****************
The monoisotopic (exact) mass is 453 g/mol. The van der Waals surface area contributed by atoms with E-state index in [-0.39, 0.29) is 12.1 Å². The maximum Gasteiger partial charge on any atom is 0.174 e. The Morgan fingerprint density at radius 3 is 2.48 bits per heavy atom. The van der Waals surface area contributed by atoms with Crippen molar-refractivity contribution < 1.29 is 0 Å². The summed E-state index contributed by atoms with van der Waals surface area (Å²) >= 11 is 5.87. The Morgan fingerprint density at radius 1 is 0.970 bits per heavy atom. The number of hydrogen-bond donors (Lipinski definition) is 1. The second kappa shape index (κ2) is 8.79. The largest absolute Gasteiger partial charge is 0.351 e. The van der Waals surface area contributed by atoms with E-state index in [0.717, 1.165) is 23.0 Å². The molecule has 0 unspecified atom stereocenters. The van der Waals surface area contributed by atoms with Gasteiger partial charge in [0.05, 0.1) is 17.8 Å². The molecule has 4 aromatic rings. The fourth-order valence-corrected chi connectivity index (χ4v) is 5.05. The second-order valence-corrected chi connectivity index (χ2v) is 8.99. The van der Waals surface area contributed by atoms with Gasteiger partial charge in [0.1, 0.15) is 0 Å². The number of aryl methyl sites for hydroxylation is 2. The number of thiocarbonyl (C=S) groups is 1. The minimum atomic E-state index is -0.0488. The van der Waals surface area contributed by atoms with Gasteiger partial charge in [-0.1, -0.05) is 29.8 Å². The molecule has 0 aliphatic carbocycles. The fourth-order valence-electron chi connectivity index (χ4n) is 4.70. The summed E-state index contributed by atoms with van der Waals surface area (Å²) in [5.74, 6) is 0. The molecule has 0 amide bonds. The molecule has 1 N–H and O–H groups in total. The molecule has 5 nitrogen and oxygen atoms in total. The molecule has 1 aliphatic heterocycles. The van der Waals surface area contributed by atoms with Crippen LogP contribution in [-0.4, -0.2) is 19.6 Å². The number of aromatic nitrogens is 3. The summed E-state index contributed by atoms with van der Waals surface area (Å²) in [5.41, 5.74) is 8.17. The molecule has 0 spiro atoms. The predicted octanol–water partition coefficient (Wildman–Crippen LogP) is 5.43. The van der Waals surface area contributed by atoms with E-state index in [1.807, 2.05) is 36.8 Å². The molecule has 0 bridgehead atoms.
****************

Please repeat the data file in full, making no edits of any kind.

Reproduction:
The monoisotopic (exact) mass is 453 g/mol. The van der Waals surface area contributed by atoms with E-state index in [-0.39, 0.29) is 12.1 Å². The maximum Gasteiger partial charge on any atom is 0.174 e. The Morgan fingerprint density at radius 3 is 2.48 bits per heavy atom. The van der Waals surface area contributed by atoms with Crippen molar-refractivity contribution < 1.29 is 0 Å². The summed E-state index contributed by atoms with van der Waals surface area (Å²) >= 11 is 5.87. The Morgan fingerprint density at radius 1 is 0.970 bits per heavy atom. The number of hydrogen-bond donors (Lipinski definition) is 1. The second kappa shape index (κ2) is 8.79. The largest absolute Gasteiger partial charge is 0.351 e. The van der Waals surface area contributed by atoms with E-state index in [0.717, 1.165) is 23.0 Å². The molecule has 0 unspecified atom stereocenters. The van der Waals surface area contributed by atoms with Gasteiger partial charge in [0.05, 0.1) is 17.8 Å². The molecule has 4 aromatic rings. The fourth-order valence-corrected chi connectivity index (χ4v) is 5.05. The second-order valence-corrected chi connectivity index (χ2v) is 8.99. The van der Waals surface area contributed by atoms with Gasteiger partial charge in [0.1, 0.15) is 0 Å². The number of aryl methyl sites for hydroxylation is 2. The number of thiocarbonyl (C=S) groups is 1. The minimum atomic E-state index is -0.0488. The van der Waals surface area contributed by atoms with Gasteiger partial charge in [-0.1, -0.05) is 29.8 Å². The molecule has 0 aliphatic carbocycles. The fourth-order valence-electron chi connectivity index (χ4n) is 4.70. The summed E-state index contributed by atoms with van der Waals surface area (Å²) in [5.74, 6) is 0. The molecule has 0 amide bonds. The molecule has 1 N–H and O–H groups in total. The molecule has 5 nitrogen and oxygen atoms in total. The molecule has 1 aliphatic heterocycles. The van der Waals surface area contributed by atoms with Crippen LogP contribution in [-0.4, -0.2) is 19.6 Å². The number of aromatic nitrogens is 3. The summed E-state index contributed by atoms with van der Waals surface area (Å²) in [5.41, 5.74) is 8.17. The molecule has 0 spiro atoms. The predicted octanol–water partition coefficient (Wildman–Crippen LogP) is 5.43. The van der Waals surface area contributed by atoms with E-state index in [1.807, 2.05) is 36.8 Å². The molecule has 0 bridgehead atoms.